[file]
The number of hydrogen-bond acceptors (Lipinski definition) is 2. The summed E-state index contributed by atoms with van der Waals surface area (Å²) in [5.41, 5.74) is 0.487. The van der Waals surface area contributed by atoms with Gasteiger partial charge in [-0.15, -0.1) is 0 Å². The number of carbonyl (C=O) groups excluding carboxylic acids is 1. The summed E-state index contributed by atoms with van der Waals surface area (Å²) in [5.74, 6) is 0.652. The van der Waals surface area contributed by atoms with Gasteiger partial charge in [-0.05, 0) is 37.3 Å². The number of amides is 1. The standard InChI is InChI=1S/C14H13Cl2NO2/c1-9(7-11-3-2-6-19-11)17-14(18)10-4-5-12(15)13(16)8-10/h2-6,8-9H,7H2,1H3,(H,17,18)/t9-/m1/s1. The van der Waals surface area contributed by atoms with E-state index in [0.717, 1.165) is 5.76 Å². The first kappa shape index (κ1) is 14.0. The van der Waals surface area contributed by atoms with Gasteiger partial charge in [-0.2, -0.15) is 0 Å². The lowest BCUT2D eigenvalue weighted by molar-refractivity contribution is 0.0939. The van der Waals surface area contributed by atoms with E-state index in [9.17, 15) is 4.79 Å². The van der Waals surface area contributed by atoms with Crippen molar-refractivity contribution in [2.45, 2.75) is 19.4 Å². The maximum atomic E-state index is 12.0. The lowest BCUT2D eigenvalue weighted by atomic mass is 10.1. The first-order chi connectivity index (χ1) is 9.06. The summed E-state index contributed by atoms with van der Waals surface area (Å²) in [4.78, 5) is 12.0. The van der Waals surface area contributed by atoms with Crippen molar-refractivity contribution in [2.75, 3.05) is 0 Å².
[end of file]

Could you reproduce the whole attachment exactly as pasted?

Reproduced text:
The number of hydrogen-bond acceptors (Lipinski definition) is 2. The summed E-state index contributed by atoms with van der Waals surface area (Å²) in [5.41, 5.74) is 0.487. The van der Waals surface area contributed by atoms with Gasteiger partial charge in [-0.15, -0.1) is 0 Å². The number of carbonyl (C=O) groups excluding carboxylic acids is 1. The summed E-state index contributed by atoms with van der Waals surface area (Å²) in [5.74, 6) is 0.652. The van der Waals surface area contributed by atoms with Gasteiger partial charge in [-0.05, 0) is 37.3 Å². The number of amides is 1. The standard InChI is InChI=1S/C14H13Cl2NO2/c1-9(7-11-3-2-6-19-11)17-14(18)10-4-5-12(15)13(16)8-10/h2-6,8-9H,7H2,1H3,(H,17,18)/t9-/m1/s1. The van der Waals surface area contributed by atoms with E-state index in [0.717, 1.165) is 5.76 Å². The first kappa shape index (κ1) is 14.0. The van der Waals surface area contributed by atoms with Gasteiger partial charge in [-0.2, -0.15) is 0 Å². The lowest BCUT2D eigenvalue weighted by molar-refractivity contribution is 0.0939. The van der Waals surface area contributed by atoms with E-state index in [9.17, 15) is 4.79 Å². The van der Waals surface area contributed by atoms with Crippen molar-refractivity contribution in [2.45, 2.75) is 19.4 Å². The maximum atomic E-state index is 12.0. The lowest BCUT2D eigenvalue weighted by atomic mass is 10.1. The first-order chi connectivity index (χ1) is 9.06. The summed E-state index contributed by atoms with van der Waals surface area (Å²) in [4.78, 5) is 12.0. The van der Waals surface area contributed by atoms with Crippen molar-refractivity contribution in [2.75, 3.05) is 0 Å².